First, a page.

Last May as my husband and I were leaving St. Peter’s Basilica with our group, someone whispered, “There’s the Pieta.”
My heart skipped a beat and I looked around quickly, eager to spot
one of my favorite works of art before we’d left for the day. I glanced
to my left and saw it: Our Lord and Lady captured in that
heartbreaking moment for all time, bathed in light in a side chapel. It
drew me and the rest of our group in and instantly we were at the
railing in front of the statue.
Our Lady’s face was so beautiful and so young, untouched by the stain
of sin, as she gazed on the body of Our Lord lain across her lap.
Jesus looked so strange, his limbs seemed too long on her lap. It was a
mistake—it should have been an infant that she was holding, not a
fully-grown man at the peak of his youth and strength. Mary sat
underneath the weight of it all, serenely cradling him with one arm and
turning up a palm with the other in a gentle appeal to Heaven. The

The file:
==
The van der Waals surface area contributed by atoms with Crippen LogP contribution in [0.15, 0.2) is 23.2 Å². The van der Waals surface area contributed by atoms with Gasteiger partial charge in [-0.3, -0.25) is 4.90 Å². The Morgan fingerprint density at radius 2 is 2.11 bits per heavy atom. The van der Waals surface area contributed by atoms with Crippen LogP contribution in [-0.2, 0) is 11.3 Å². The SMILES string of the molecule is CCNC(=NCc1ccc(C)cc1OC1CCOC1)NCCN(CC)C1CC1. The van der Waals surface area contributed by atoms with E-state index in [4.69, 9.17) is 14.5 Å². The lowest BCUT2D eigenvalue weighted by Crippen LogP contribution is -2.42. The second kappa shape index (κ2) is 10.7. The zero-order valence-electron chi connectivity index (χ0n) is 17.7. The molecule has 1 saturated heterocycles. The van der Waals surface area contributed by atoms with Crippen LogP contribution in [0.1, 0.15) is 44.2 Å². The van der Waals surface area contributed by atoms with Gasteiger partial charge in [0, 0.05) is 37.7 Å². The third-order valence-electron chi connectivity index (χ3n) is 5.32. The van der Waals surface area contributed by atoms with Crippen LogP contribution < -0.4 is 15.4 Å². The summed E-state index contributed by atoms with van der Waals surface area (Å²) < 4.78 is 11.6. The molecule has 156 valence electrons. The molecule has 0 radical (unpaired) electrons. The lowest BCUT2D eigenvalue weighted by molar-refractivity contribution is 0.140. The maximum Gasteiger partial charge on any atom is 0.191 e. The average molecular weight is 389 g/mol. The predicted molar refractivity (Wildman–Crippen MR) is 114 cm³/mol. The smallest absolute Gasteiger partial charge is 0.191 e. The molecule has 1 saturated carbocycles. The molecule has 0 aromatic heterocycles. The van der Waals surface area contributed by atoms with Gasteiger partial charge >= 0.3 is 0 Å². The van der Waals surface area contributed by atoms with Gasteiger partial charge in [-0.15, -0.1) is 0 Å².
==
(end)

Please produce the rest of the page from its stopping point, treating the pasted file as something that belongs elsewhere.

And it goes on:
whole scene was so beautiful and looked so wrong.
The mother in me couldn’t take my eyes off of it. Mary wasn’t
supposed to be holding her dead child—no parent is supposed to. Without
faith the moment would appear to be the pinnacle of despair, yet Mary’s
expression is one of peace.
This morning I’m looking at a little replica of the Pieta that’s
sitting on my coffee table, a treasure we brought home from the Vatican
museum store. I don’t know where to put it, though swapping out our
nativity set—that’s still up—for it is one idea as Lent begins. There
it would be by the window that I’m endlessly looking out of, a beautiful
reminder that there is always hope, even and perhaps especially at the
moment when it appears that there is none.